After our fun and games at the salt flats, it was time to start meandering our way back up Bolivia. First stop; Potosi for the mines and hot springs. Well that was the plan at least.
Leaving Uyuni by bus should have been a simple affair, there’s no bus station so all the buses line up along a street near the main square. With no information about which street we struggled to find it, wandering around for an embarrassing amount of time before realising it was actually just a couple of blocks from our hostel, oops! It’s only a 3-4 hour trip to Potosi (30Bs), the scenery is epic and the roads are in surprisingly good condition for Bolivia (I think they’ve been recently paved).
The bus arrived in sunny Potosi but dropped us off on a busy street about 10 minutes outside of the city. With no hostel booking or map we were at a loss, the taxi drivers weren’t much help as they didn’t know any hostel names. Eventually we asked for plaza central and that seemed to work. We could’ve walked but it’s all uphill and as we were now in the highest city on earth (4100m) we were quite happy to splash out the 10Bs (£1.10) for a taxi.
Unsure of where we wanted to stay we popped into Cafe La Plata for a humongous plate of salad. There was about a weeks worth of my ‘5 a day’ in front of me, it was a good moment. After the healthiest meal in Bolivia we wandered around the corner and looked in the first hostel we saw. Hostal Carlos V Imperial won us over immediately. Hot showers and wifi? Yes please. We were shown to the only dorm room which was brand new and better yet, completely empty. Not bad for 50Bs a night.
Wandering around town was fun, Potosi is a relaxed place and just fab for people watchers like us. There aren’t too many gringos around either, most people miss Potosi out and head straight for Sucre meaning it’s very cheap to eat out and there aren’t any tourist touts to hassle you.
Dinner at 4060 was great, we walked for an hour or so looking for cheapo restaurants but this one called out to us with it’s vibrant atmosphere and warm fire. We ate there twice and perved at most of the food being served so it’s a good choice if you ever find yourself in Potosi.
After an amazing nights sleep (more important for H as she was a tad iffy after the bus journey) we were excited about having no agenda. It’d been a busy few weeks travelling through Peru and Bolivia hitting some major tourist spots along the way. Our original plan was to visit the silver mines and then take a trip to the hot springs. We decided that crawling through claustrophobic mines at altitude and dipping into an acidic pool that’s 80m deep with a dangerous undercurrent was actually not that appealing.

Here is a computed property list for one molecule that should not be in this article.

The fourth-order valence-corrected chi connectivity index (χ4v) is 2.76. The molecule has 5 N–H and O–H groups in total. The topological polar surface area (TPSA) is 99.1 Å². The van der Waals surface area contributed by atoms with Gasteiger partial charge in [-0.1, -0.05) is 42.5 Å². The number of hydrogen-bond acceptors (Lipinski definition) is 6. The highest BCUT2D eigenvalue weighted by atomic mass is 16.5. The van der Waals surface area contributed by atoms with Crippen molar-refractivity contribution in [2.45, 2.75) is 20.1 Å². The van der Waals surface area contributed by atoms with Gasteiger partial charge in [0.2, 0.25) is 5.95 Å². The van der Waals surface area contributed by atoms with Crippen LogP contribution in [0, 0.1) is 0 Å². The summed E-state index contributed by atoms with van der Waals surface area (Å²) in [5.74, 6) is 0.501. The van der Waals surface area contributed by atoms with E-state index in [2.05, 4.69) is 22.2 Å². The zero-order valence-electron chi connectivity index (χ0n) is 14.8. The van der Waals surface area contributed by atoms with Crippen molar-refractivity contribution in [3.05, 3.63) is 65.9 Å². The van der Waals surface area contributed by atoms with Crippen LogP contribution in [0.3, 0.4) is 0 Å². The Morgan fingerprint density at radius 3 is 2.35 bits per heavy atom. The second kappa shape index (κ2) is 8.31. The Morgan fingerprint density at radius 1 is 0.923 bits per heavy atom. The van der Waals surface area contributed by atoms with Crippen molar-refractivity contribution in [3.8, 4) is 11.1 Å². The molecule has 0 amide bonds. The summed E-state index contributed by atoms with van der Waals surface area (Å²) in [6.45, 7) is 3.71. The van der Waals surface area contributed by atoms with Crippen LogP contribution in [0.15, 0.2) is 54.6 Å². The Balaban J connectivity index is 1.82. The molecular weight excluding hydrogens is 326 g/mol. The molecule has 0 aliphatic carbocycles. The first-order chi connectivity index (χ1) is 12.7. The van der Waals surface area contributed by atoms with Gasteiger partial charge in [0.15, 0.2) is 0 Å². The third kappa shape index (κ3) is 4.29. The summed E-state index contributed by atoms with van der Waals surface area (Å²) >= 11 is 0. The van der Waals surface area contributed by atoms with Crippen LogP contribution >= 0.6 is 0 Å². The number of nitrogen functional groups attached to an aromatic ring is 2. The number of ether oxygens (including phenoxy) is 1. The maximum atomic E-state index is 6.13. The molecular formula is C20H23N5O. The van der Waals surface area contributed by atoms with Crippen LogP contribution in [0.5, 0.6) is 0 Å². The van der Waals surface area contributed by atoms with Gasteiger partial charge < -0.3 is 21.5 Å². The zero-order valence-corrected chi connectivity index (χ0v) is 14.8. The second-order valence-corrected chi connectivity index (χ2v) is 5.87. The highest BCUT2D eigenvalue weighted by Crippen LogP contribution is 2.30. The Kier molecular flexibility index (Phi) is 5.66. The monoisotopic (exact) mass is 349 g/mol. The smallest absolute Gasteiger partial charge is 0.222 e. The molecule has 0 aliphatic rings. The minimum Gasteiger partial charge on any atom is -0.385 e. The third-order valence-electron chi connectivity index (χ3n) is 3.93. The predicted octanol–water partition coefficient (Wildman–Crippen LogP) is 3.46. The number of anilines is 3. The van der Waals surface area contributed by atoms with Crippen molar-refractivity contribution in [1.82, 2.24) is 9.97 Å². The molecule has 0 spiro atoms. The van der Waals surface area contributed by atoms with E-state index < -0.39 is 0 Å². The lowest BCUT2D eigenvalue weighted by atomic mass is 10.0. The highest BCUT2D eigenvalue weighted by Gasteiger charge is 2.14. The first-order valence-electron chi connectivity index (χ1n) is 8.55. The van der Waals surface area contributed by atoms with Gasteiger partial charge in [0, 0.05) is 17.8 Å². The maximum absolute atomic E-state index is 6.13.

We had a wee wander around town and another super healthy lunch at La Plata, immediately ruined by ordering the best and biggest churros we’ve ever had. The sights from the viewing tower, conveniently located above the tourist info office, were spectacular. I might add that the climb is a bit of a tight squeeze up a tiny, spiralling staircase, but I loved it!
Cerro Rico (rich mountain) in particular, is so impressive as it looms over the city. It’s because of this mountain and the surrounding mines that Potosi and Sucre are rather more well off than the rest of Bolivia. Our day got even better when we visited Cherry’s for burger, fries and beer followed by the new Tarzan movie (30Bs), we even treated ourselves to popcorn. The fact that it was in Spanish was fine as there wasn’t exactly a complicated dialogue to follow, we were actually quite smug with how much of it we understood.
Hoping to top the day off with a quiet, early night, we were a bit disapointed when we arrived back at our dorm to find that six of the biggest backpacks in existence had exploded all over our floor. We had an empty no more. Luckily no one snored, we awoke excited about the next leg of our journey and headed straight for Station Neuva. After our usual search for the cheapest ride, we jumped on a bus, this time heading to Sucre.